Last updated on January 10th, 2015 by Audrey Scott
There are plenty of “2015 Hot Travel Destination” lists circulating, even though the dust has settled a bit on looks forward. As we field questions about our own favorite destinations, most memorable experiences and where we recommend people to travel this year, we thought we’d add a twist to the traditional 2015 travel lists and share some places that might not be on your travel radar — but maybe should be.
In travel marketing speak, one might call these emerging, recovery or even under-discovered destinations. But in our experience, they are simply fascinating places that travelers are either unaware of or actively avoid from a travel perspective. They are the sort of destinations that push you emotionally, sometimes physically, and always challenge you mentally — all with the result of returning you from your trip with a different view of the world and quite often with a different view of yourself.
Here’s the caveat. These places are not for everyone; they are not a universal fit for travel goals and style. They are the sorts of destinations in which things may not always go as planned; hotels and transport can even be a bit rough. Much time is spent outside the proverbial comfort zone in attempts to immerse yourself in a new culture, comprehend challenging socio-economic circumstances and process the stimuli swirling about you. Some days can even feel difficult.
But there is a payoff. If you were to sit down with us over a beer and ask: “I want to go somewhere different from what I’m accustomed to. I’d like a place that will make me think, feel and question some of my assumptions about the world and myself. Someplace not very well touristed, with a bit adventure and the unknown. Where would you suggest I go?”
Here’s where we might suggest you go in 2015.
Kyrgyzstan is filled with stunning mountain views like this one of Peak Lenin.
First snow of the season at a shepherd’s village near Song Kul Lake, Kyrgyzstan.
Why: To experience a country that is over 90% mountainous and littered with stunning landscapes. Add to that, a taste of traditional nomadic culture with a bit of a Soviet hangover, and you have the makings of a unique yet approachable destination. This makes Kyrgyzstan a great fit for trekkers and outdoor types, as well as those interested in culture and off-beat experiences. There is a terrific community-based tourism network throughout the country that makes it easy to connect and interact with locals. These networks can also organize mountain treks on horseback, homestays, and overnight yurt experiences.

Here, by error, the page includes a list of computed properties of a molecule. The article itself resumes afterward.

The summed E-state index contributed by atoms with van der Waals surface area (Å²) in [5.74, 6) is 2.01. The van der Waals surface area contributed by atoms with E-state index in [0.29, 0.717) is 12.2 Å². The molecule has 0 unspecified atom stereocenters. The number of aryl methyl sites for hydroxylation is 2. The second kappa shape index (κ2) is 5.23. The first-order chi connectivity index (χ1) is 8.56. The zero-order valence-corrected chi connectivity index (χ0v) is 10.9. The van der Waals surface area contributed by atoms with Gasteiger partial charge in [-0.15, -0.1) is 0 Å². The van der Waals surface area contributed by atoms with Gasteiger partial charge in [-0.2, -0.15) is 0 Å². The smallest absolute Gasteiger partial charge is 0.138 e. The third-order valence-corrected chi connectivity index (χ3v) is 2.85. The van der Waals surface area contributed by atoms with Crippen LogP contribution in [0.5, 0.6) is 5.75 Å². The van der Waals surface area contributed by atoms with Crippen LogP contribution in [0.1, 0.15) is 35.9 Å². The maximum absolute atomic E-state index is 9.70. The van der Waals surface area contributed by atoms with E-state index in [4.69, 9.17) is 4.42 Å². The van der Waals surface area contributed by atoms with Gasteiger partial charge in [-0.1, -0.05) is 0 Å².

Eye-bending Persian design at Sheikh Lotf Allah Mosque in Esfahan.
Adopted in a village in northwestern Iran.
And again, it comes down to people. That’s what may surprise you most about Iran.
Note: Obtaining a tourist visa for citizens from the United States, Canada and United Kingdom can be tricky. Be sure to check out this article on how to get an Iranian visa (including the vast comment thread) for all you need to know.
A ride into the high Caucasus mountains (Svaneti) turns into an adventure.
Tbilisi reveals itself in layers, both architecturally and culturally. One of our favorite cities.
Why: Despite all the history and remarkable mountain landscapes, the Republic of Georgia, at its very best, comes back to the Georgian people. Cross hospitality-obsessed with crazy gregarious and you’ve got a sense of the Georgian people. Add to this beautiful mountain ranges, a culturally and architecturally eclecticcapital city, some of the most spiritual churches we’ve experienced, and incredible food. Then you’ll understand why Georgia is one of our favorite places in the world. We joke that in Georgia, one doesn’t need to make plans as the people you meet seem to create the adventures for you.
Hot springs en route to the Salar de Uyuni.
A young Bolivian mother at a gathering in Tupiza.
Hiking down from cave churches tucked in Gheralta Mountains of northern Ethiopia. An incredible experience.
Church of St. George. Carved top-down from red volcanic rock in the 12th century.
Market day in Bandarban, Bangladesh (Chittagong Hill Tracts).
Asking kids to imitate a tiger (name of the Bangladeshi cricket team) on the streets of Old Dhaka.
On their way home to Langhar in Tajikistan’s Wakhan Valley. On the other side of the river is Afghanistan and in the distance, Pakistan’s Hindu Kush mountains.
Ruins of the 12th-century Silk Road Yamchun Fort against the backdrop of the Pamir Mountains.
Mountains and coastline of southern Haiti.
Shy sisters who live near the sugar cane plantations of northern Haiti.